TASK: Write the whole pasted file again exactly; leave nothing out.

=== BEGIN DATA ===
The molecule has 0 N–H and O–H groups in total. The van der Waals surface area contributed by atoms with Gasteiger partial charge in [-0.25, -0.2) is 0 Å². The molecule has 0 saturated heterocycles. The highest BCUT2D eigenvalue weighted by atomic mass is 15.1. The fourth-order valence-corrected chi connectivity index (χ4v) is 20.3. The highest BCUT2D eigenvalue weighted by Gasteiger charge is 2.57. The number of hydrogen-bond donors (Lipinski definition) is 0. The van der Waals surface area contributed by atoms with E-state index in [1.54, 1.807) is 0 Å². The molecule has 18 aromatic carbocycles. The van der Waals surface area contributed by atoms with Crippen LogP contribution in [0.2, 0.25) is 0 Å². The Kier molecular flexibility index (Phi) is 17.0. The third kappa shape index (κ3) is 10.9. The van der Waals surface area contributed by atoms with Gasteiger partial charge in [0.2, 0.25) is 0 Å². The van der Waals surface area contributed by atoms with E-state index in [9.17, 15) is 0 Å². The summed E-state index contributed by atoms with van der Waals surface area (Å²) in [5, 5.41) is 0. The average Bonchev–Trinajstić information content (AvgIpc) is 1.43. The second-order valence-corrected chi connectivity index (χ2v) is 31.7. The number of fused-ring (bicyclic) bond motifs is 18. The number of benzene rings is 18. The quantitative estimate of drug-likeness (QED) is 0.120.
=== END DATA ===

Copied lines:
The molecule has 0 N–H and O–H groups in total. The van der Waals surface area contributed by atoms with Gasteiger partial charge in [-0.25, -0.2) is 0 Å². The molecule has 0 saturated heterocycles. The highest BCUT2D eigenvalue weighted by atomic mass is 15.1. The fourth-order valence-corrected chi connectivity index (χ4v) is 20.3. The highest BCUT2D eigenvalue weighted by Gasteiger charge is 2.57. The number of hydrogen-bond donors (Lipinski definition) is 0. The van der Waals surface area contributed by atoms with E-state index in [1.54, 1.807) is 0 Å². The molecule has 18 aromatic carbocycles. The van der Waals surface area contributed by atoms with Crippen LogP contribution in [0.2, 0.25) is 0 Å². The Kier molecular flexibility index (Phi) is 17.0. The third kappa shape index (κ3) is 10.9. The van der Waals surface area contributed by atoms with Gasteiger partial charge in [0.2, 0.25) is 0 Å². The van der Waals surface area contributed by atoms with E-state index in [9.17, 15) is 0 Å². The summed E-state index contributed by atoms with van der Waals surface area (Å²) in [5, 5.41) is 0. The average Bonchev–Trinajstić information content (AvgIpc) is 1.43. The second-order valence-corrected chi connectivity index (χ2v) is 31.7. The number of fused-ring (bicyclic) bond motifs is 18. The number of benzene rings is 18. The quantitative estimate of drug-likeness (QED) is 0.120.